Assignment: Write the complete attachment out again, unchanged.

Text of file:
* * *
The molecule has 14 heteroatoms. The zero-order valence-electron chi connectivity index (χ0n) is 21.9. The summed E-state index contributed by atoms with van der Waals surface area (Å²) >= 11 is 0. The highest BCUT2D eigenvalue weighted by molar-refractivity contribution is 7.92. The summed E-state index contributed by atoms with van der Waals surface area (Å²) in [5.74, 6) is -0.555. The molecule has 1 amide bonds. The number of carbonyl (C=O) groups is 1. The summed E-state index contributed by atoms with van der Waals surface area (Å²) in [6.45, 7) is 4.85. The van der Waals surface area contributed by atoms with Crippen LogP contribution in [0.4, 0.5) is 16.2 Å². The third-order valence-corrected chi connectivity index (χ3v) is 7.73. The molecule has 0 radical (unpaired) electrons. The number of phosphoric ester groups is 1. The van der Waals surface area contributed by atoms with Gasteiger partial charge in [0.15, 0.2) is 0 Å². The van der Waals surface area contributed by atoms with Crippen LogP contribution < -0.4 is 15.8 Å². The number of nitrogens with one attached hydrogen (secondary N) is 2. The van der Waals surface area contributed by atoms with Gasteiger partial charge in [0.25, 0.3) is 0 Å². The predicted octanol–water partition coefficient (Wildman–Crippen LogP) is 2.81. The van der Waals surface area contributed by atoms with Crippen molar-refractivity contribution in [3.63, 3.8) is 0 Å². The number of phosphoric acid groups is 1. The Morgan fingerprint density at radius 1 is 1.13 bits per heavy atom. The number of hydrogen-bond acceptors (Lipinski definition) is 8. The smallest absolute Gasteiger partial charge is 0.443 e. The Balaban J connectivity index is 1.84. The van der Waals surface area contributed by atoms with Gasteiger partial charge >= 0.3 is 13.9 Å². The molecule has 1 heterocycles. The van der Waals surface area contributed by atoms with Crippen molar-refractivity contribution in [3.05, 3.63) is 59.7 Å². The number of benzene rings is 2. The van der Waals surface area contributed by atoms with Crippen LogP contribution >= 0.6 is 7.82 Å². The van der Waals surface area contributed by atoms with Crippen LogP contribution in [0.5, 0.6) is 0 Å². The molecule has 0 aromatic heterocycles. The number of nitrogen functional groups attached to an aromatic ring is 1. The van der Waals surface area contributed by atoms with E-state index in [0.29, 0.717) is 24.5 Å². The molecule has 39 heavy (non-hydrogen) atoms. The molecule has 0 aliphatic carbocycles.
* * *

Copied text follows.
The molecule has 14 heteroatoms. The zero-order valence-electron chi connectivity index (χ0n) is 21.9. The summed E-state index contributed by atoms with van der Waals surface area (Å²) >= 11 is 0. The highest BCUT2D eigenvalue weighted by molar-refractivity contribution is 7.92. The summed E-state index contributed by atoms with van der Waals surface area (Å²) in [5.74, 6) is -0.555. The molecule has 1 amide bonds. The number of carbonyl (C=O) groups is 1. The summed E-state index contributed by atoms with van der Waals surface area (Å²) in [6.45, 7) is 4.85. The van der Waals surface area contributed by atoms with Crippen LogP contribution in [0.4, 0.5) is 16.2 Å². The third-order valence-corrected chi connectivity index (χ3v) is 7.73. The molecule has 0 radical (unpaired) electrons. The number of phosphoric ester groups is 1. The van der Waals surface area contributed by atoms with Gasteiger partial charge in [0.15, 0.2) is 0 Å². The van der Waals surface area contributed by atoms with Crippen LogP contribution < -0.4 is 15.8 Å². The number of nitrogens with one attached hydrogen (secondary N) is 2. The van der Waals surface area contributed by atoms with Gasteiger partial charge in [0.25, 0.3) is 0 Å². The predicted octanol–water partition coefficient (Wildman–Crippen LogP) is 2.81. The van der Waals surface area contributed by atoms with Crippen molar-refractivity contribution in [3.63, 3.8) is 0 Å². The number of phosphoric acid groups is 1. The Morgan fingerprint density at radius 1 is 1.13 bits per heavy atom. The number of hydrogen-bond acceptors (Lipinski definition) is 8. The smallest absolute Gasteiger partial charge is 0.443 e. The Balaban J connectivity index is 1.84. The van der Waals surface area contributed by atoms with Gasteiger partial charge >= 0.3 is 13.9 Å². The molecule has 1 heterocycles. The van der Waals surface area contributed by atoms with Crippen molar-refractivity contribution in [3.05, 3.63) is 59.7 Å². The number of benzene rings is 2. The van der Waals surface area contributed by atoms with Crippen LogP contribution >= 0.6 is 7.82 Å². The van der Waals surface area contributed by atoms with Crippen LogP contribution in [0.5, 0.6) is 0 Å². The molecule has 0 aromatic heterocycles. The number of nitrogen functional groups attached to an aromatic ring is 1. The van der Waals surface area contributed by atoms with E-state index in [0.29, 0.717) is 24.5 Å². The molecule has 39 heavy (non-hydrogen) atoms. The molecule has 0 aliphatic carbocycles.